Sunday trading review continues the Government’s devolution drive

Sunday trading review continues the Government’s devolution drive
In his Emergency Budget this month, Chancellor George Osborne announced a consultation on the expansion of the Sunday trading laws, in what the Treasury has called “the biggest shake-up of Sunday trading laws since the 1990s”… By Gavin Matthews, head of retail at Bond Dickinson.
Under current laws, large stores (over 3,000sq ft) in England and Wales can open for a maximum of six hours on a Sunday, with certain exemptions such as shops at airports and railways stations. There are, however, no restrictions on Sunday trading hours north of the border in Scotland.
The rules in the rest of the UK were suspended during the London Olympics in 2012 and while the Prime Minister had stated that this was not to be viewed as a step towards broader reform, the reported surge in sales has kept the topic alive.
Mr Osborne wants to implement devolved powers to allow mayors and local councils the ability to determine the hours traders in their areas can remain open for. While the plans are designed to promote jobs and growth in the economy, there is by no means a consensus in the industry on the change.
Critics of the plans have expressed fears that Sunday opening hours could harm smaller independent shops who could find themselves competing against chain stores seven days a week.
The shopworkers’ union Usdaw is also hostile, saying that devolving powers to vary shop opening times to local authorities and elected mayors is deregulation by the back door. John Hannett, Usdaw General Secretary, claimed that extended Sunday trading is not good for business, as it spreads the same customer spend over a longer period. He also expressed the view that it isn’t good for staff wellbeing, as retail employees want to keep Sunday as the day on which they can spend quality time with their family.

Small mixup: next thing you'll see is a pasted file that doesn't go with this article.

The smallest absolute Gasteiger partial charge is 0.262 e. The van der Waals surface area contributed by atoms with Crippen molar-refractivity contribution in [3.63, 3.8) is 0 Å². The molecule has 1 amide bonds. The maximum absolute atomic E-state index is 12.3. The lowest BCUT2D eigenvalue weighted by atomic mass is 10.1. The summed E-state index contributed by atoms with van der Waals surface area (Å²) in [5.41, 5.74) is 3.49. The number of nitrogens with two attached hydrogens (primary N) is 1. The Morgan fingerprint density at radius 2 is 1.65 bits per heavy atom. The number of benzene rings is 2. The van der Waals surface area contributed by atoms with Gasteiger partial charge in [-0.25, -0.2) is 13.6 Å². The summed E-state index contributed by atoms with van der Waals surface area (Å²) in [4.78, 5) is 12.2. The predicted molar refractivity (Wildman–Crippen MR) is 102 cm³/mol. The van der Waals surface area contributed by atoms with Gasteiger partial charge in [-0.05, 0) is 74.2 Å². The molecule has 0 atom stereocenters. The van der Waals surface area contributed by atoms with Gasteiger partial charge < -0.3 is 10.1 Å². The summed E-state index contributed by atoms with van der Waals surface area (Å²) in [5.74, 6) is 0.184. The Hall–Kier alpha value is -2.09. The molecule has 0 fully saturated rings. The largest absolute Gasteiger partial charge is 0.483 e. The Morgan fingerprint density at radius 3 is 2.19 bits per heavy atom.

On the other side of the debate is the suggestion that consumers will welcome the potential increase in choice. Recent data from Visa Europe shows that between 2010 and 2014 face-to-face spending has grown by 50% on Sundays, more than any other day of the week apart from Thursday, which has also grown by 50%. This is backed up by a recent Comres poll for the campaign group Open Sundays which revealed that more than two thirds of people (72%) believed that they should be able to shop whenever is convenient to them.
The Chancellor set out his economic case, citing research by the New West End Company, which promotes one of the British capital’s key shopping districts and estimates that extending Sunday trading by two hours in London alone would generate 3,000 new jobs and more than 200 million pounds a year in extra income. A separate study cited by The Economist found that simply by extending flexibility to shops over their opening window, from 9am to 7pm, could generate £15 billion over the next 20 years.
From the perspective of retailers, some feel that they lose sales to other businesses that are allowed to operate on Sundays, such as cafes, restaurants and cinemas.
Those high street retailers who frequently lament the impact that online shopping has had on business are likely to welcome changes that would drawing more people to the checkout tills.
However, even those retailers in favour of longer Sunday opening hours are likely to be concerned about the inconsistency in approach that may follow when the power to decide opening hours falls on local councils.
What is encouraging is that the Government is not going to be forcing changes on local communities. If the changes are to be made, it will be down to local authorities to decide on what is best for their community. While some will criticise this as inconsistency, others will point to the move as localism in action.

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